According to the Portsmouth Evening News a Royal Navy Submarine has deployed to the South Atlantic. HMS Sceptre, a 5,000 ton Swiftsure Class nuclear-powered attack submarine, has been sent to the region after speculation that oil has been found.
British Submarines such as HMS Sceptre are able to fire Tommahawk land attack missiles, which have a range of up to 2,500km. Thus a submarine such as Sceptre could launch strikes on strategic targets at any location in Argentina, whilst being up to 1,000 miles away. The effect is very similar to the Vulcan Black Buck raids of 1982. Reportedly only certain Submarines are able to operate Tommahawk, but as the details of exactly which have not been made public, the Argentinians will have to assume that Sceptre can. Sceptre can also fire Sub-Harpoon anti-ship and anti-land missiles, with a range of up to 140 km. In addition she is armed with conventional Spearfish Torpedoes.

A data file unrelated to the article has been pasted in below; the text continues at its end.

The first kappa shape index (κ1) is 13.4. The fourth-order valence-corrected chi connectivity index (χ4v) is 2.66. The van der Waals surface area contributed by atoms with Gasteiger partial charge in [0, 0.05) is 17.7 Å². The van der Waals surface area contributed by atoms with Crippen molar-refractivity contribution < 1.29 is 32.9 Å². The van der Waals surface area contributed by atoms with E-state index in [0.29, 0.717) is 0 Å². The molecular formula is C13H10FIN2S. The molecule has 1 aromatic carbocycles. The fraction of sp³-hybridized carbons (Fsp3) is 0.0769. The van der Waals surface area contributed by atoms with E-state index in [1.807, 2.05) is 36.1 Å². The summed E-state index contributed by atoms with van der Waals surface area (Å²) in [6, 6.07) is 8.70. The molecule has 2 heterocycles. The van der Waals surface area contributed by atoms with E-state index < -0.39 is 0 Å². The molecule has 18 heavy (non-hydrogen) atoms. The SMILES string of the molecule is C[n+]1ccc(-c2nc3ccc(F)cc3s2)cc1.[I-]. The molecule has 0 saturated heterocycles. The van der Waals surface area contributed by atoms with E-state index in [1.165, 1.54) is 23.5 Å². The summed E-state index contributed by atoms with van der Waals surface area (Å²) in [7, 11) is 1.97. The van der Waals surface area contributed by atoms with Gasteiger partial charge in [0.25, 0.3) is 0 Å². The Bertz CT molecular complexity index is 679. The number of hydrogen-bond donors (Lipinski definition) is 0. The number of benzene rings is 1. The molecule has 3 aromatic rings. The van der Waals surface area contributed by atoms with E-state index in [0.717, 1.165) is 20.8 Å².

Sophisticated monitoring equipment will also enable Sceptre to monitor movements in the seas around the so-called Conservation Zone, where drilling is underway.
It is believed that Sceptre sailed south from around the coast of Southern Africa sometime in February. The Royal Navy has issued a pointed ‘no comment’ as is usual for submarine deployments, but the ‘neither-confirm-nor-deny’ policy will leave Buenos Aries in no doubt as to the fact that a submarine is lurking, hidden, within range. The Argentinian Navy will be well aware of how HMS Conqueror sank the Belgrano in 1982.
Sceptre is the oldest commissioned vessel still in active service with the Royal Navy and is due to decommission in December. Thus this South Atlantic deployment is likely to be her swansong.